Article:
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10th International Rainwater Catchment Systems Conference
"Rainwater International 2001"
Mannheim, Germany - September 2001

Section 4: Rainwater Catchment in Agriculture

Paper 4.4

Water Harvesting for Afforestation in Dry Areas

Dieter Prinz
Institute of Water Resources Management
Hydraulic and Rural Engineering,
University
Karlsruhe
Germany
email: prinz@iwk.uni-karlsruhe.de

Introduction

In arid and semiarid regions, where rainfall is not sufficient to sustain a good seedling/tree growth, water harvesting for afforestation is applied. Water harvesting can significantly increase the rate of tree establishment in drought prone areas by concentrating the rainfall/runoff ('Run-off Irrigation').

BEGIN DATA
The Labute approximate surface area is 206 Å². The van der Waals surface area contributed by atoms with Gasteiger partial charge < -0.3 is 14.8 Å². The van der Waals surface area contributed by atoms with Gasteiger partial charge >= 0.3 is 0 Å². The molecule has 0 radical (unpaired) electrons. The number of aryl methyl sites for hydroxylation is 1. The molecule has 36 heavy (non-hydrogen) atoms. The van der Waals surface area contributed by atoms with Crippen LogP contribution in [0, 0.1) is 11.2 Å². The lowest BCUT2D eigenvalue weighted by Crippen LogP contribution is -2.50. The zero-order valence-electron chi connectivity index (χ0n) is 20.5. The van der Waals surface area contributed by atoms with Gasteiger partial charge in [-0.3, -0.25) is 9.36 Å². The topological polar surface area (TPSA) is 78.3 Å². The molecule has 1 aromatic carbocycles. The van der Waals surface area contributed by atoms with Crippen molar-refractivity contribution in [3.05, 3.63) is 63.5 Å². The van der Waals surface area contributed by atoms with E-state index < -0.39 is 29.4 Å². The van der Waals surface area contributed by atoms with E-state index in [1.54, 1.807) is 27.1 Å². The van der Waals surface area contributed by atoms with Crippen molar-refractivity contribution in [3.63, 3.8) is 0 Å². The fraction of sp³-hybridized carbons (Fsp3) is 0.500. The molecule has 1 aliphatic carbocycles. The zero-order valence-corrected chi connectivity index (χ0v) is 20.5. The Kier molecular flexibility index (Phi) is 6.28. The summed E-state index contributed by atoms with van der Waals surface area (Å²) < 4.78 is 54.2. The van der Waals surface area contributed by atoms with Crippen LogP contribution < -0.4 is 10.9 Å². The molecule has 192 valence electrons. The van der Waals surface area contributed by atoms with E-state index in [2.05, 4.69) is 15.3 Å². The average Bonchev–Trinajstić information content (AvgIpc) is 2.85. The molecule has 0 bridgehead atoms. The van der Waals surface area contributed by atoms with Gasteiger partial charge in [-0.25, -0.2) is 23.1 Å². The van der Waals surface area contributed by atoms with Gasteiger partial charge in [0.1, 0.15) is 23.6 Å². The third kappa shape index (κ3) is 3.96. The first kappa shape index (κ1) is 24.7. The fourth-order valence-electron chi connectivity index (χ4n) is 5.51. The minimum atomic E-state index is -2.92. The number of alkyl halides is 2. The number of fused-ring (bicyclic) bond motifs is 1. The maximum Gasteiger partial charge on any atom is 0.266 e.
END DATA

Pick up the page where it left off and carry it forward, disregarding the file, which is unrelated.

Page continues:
These advantages are countered by the problem of unreliability of rainfall, which can be partly overcome by interim storage (cisterns, small reservoirs etc.). Modern hydrological tools (e.g. calculation of rainfall probability) allow a more precise determination of the necessary size of the catchment area (Prinz et al., 1998).

There are two major groups of water harvesting techniques: (1) Rainwater Harvesting, which is the collection of runoff and its use for the irrigation of crops, pastures and trees and (2) Floodwater Harvesting, also called 'Spate Irrigation', which uses the floodwater of ephemeral streams and rivers.

Parameters: The most important parameters to be taken into consideration in selecting a water harvesting technique for afforestation are: (1) rainfall distribution and rainfall intensity, (2) topographical condition, (3) runoff / infiltration characteristics of the location, (4) water storage capacity of soils, cisterns and reservoirs, (5) the type of fruit, nut, or forest tree, (6) available technologies and socio-economic conditions and preferences of the cultivator.

PDF of full document (4pp, 26kb)


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